When I walked the Via Francigena my friend Kathy suffered terribly with swollen eyes, breaking out in hives, sneezing, coughing... until we found a good antihistamin medication and cream for the welts on her arms and legs.
There are more farmacias in Spain than bars (sorry Arn!) so you won't have a problem getting the correct medication.
 
#5
Re: Wheat allergies/celiac/coeliac

I hadn't intended to post on this subject until after my return, but here goes!

I too am coeliac (as is my mother) - I have travelled very successfully in Latin America and she has travelled in Northern Spain, again without problems. She recommends living on tortillas - as she speaks no spanish. I have taught myself menu Spanish. I also use "restaurant cards" - see this site: http://www.celiactravel.com/restaurant-cards.html I print out a couple of sheets of A4 and cut them up into little handouts and actually give one to waiters in restaurants so that they can take them into the kitchen. Used together with a smile and a heartfelt "muchas gracias" they have got me through Chile, Argentina, and Mexico with some absolutely delicious local food, and my enduring gratitude to a bunch of lovely strangers who helped me.

I think it would be perfectly possible to be a (well fed) tourist on the Way, but I'm not convinced that one can be a pilgrim - a tourist demands, a pilgrim is grateful. Just how will I cope with communal meals, a big bowl of pasta, cooked with love, in an Albergue? Add to the mix the hunger (and the desperate need for carbs) that results from a 25 km hike, in a tiny village with no shops, and all the personal "baggage" around the fear of food (which should nurture) being toxic. I think I may learn a lot about myself on this trip.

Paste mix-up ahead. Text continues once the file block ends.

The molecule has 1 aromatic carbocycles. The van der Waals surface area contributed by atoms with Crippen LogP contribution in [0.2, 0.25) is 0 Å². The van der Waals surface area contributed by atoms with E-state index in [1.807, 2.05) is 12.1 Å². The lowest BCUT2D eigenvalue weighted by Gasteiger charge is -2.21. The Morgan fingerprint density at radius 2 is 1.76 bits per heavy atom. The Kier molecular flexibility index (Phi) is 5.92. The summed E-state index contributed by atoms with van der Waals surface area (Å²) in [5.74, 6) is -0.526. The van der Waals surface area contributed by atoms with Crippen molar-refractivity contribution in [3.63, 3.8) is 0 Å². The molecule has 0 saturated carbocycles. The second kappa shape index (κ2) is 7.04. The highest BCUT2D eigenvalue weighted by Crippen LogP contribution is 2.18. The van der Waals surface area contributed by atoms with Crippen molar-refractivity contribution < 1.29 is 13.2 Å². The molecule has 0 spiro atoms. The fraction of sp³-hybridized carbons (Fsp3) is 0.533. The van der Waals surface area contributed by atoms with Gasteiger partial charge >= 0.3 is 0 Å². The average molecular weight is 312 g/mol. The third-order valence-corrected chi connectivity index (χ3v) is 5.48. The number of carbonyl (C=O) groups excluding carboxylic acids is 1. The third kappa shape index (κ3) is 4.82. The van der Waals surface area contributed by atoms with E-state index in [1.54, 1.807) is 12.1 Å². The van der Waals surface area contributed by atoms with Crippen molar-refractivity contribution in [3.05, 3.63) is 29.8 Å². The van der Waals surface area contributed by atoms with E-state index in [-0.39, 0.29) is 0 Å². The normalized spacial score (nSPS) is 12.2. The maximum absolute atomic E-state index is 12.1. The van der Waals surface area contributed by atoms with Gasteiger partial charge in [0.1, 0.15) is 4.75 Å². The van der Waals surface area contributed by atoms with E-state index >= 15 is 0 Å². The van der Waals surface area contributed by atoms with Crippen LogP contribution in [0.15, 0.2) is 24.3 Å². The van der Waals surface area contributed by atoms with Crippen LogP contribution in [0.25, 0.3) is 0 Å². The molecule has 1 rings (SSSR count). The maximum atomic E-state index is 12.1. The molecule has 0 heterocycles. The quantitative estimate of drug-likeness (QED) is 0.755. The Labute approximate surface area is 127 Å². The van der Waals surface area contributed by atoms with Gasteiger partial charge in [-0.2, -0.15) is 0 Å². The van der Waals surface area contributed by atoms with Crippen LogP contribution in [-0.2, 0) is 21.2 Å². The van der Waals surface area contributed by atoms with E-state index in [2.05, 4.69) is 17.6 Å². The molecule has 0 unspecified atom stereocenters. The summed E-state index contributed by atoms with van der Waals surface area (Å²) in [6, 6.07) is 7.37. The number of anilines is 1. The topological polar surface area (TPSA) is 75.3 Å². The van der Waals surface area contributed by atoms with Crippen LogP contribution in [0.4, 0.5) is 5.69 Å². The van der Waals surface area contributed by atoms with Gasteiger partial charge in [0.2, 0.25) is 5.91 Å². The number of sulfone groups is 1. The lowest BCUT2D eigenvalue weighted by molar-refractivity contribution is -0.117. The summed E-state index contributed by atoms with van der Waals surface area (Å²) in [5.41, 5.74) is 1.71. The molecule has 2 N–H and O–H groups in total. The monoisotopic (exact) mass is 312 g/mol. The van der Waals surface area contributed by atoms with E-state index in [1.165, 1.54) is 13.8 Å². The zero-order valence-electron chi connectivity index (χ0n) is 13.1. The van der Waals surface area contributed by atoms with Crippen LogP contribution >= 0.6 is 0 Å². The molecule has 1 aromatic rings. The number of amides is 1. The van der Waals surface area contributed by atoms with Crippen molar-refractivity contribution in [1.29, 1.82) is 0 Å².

From my research so far - tortillas are good, safe and widely available (thanks mum!). Skimmed chocolate milk performed better than sports performance drinks for athletes' recovery in a recent research project - so that's breakfast most mornings. Buy it the night before and sip it on the road. (300 calories of protein and carbs). Also, my plan is to do my walking up to about 2pm, have a good lunch as my main meal, either picnic from a shop (plenty of protein from cheese and sausage, carbs from tomatoes and fruit including bananas) or a meal in a cafe with the help of my cards. Also, I can snack on dried fruit and nuts, drink UHT milk if I get hungry and keep a sachet of instant potato in my rucksack for emergency fuel. In this way I hope that even if I can only pick at the salad and drink the vino, I can join in the community of a communal meal or set pilgrim meal in the evenings.

I have also discovered that the paradors pride themselves on having a coeliac menu. Expensive, but perhaps a way to persuade oneself to eat another week of instant potato with the promise of a good meal once a week.

I'll let you know how I get on.

Fiona.
 

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Deirdre

Active Member
Camino(s) past & future
Camino Francés (2007), Camino Francés (2008), Camino Portugués (2010), Camino Aragonés - from Lourdes (2012)
#6
Hello All,